Subtracting the fear of learning maths
By sixth class, there are some basic maths strategies that children will need. You can help to strengthen these at home. Multiplication tables are very important. You can strengthen these by encouraging children to count up in twos (on the stairs), in threes (sweets or marbles) and in fives (five-cent coins).
Use maths in everyday situations. Baking is a great activity (measuring, calculating cooking times), as are shopping, budgeting with pocket money and playing board games such as Monopoly. When shopping, ask children to work out which product offers the best value, comparing weight and prices, “buy one get one free” deals and 20 per cent extra stickers, for example. Look for examples of maths in its broadest sense: parallel, perpendicular, vertical and horizontal lines in buildings; shapes in natures; patterns in art.
It’s not your role to teach your child, but to support them in developing maths awareness. Use maths homework time to talk about the maths rather than to teach or correct it. If you spot something wrong, lead the child to discover where he or she went wrong, and to self-correct. If the child has many answers wrong, help them to discover their mistake in one instance and then invite them to look back over the rest, but don’t just correct every mistake. If you do, you are not giving the teacher an opportunity to see how the child is getting on. If the child is making the same mistake again and again, or clearly does not understand something, make a note for the teacher in the homework notebook.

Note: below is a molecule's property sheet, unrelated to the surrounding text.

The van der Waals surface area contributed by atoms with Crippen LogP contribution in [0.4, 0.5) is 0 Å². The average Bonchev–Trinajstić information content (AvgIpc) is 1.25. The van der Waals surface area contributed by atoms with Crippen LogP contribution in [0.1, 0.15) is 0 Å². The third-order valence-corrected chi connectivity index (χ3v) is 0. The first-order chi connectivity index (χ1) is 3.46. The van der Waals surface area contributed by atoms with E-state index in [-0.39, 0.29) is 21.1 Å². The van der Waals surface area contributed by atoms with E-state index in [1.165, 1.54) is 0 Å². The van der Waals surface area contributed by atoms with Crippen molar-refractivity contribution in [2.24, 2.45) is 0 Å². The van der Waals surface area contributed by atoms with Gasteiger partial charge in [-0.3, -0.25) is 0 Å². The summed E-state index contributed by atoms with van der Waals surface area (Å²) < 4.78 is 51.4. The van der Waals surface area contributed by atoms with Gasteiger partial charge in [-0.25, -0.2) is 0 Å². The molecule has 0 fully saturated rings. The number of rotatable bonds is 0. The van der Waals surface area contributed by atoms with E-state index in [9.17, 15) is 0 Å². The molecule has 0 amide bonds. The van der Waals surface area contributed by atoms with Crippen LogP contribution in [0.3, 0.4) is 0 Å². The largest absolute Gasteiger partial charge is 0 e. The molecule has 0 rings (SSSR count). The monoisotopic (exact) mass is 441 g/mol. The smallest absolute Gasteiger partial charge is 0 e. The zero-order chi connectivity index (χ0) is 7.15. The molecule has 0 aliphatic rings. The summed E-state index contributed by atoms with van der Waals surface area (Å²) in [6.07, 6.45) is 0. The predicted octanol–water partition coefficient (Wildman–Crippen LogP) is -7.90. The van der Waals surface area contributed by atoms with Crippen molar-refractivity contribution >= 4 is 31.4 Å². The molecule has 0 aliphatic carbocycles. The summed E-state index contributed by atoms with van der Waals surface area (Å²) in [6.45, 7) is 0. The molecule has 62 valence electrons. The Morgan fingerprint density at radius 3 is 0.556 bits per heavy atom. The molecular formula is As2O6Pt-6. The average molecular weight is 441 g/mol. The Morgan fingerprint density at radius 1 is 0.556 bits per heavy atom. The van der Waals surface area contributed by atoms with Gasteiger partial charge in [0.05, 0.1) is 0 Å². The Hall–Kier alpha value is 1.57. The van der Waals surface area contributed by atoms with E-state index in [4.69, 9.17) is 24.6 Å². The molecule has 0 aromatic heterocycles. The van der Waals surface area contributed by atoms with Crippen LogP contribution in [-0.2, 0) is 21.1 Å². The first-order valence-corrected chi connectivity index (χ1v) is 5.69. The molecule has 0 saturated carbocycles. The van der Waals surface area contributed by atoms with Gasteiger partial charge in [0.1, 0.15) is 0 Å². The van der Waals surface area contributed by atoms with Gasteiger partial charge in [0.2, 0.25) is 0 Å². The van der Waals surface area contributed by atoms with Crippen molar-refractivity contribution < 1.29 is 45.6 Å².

Support children of all abilities by helping them to learn in their own way, reflecting maths in the world, using concrete examples and building their language and confidence in everyday activities.
It can be difficult to know when a strategy or technique is worth persevering with, and when a change of approach is needed. Techniques or interventions that offer a quick fix are unlikely to work.
Give any strategy time to work. Sensible learning goals, good work habits (short, regular and frequent sessions), preserving confidence and self-esteem in your child and good connections with their school will offer the best chance of success.
It can sometimes be hard to see the wood from the trees when assessing whether the current plan is working. You could try to chart progress against sensible measures: for example, chart progress with spelling against a list of known “tricky” words. Done in a light-touch way this can give you a sense of progress and your child a sense of momentum and achievement.
If you are doing something that does not seem to be working, then there may be no point in flogging a dead horse. Before a major change of approach though, speak to someone else, get advice or, importantly, connect with your child’s school. It might be that the approach just needs tweaking rather than wholesale change.
Finally, if you are going for a new approach, try not to change too much at once. That way you will have a sense of which bit is working. Scattergun, try-anything-and-everything approaches, although totally understandable as a concerned parent, might risk overloading you and your child. More measured change might be a better way to go. Learning is a journey: keep optimistic, and travel hopefully.
Use the child’s maths homework as a platform, and listen more than you talk.Encourage different approaches – risk-taking is an important element of good maths.
Start by “unpacking” the question. What is the problem asking you to do? Where is the maths in this? Underline key words. Could you use anything, such as a numberline, a 100 square or coins, to help you? Are there any words you don’t understand? How does your teacher do this? Could you draw a picture about the problem?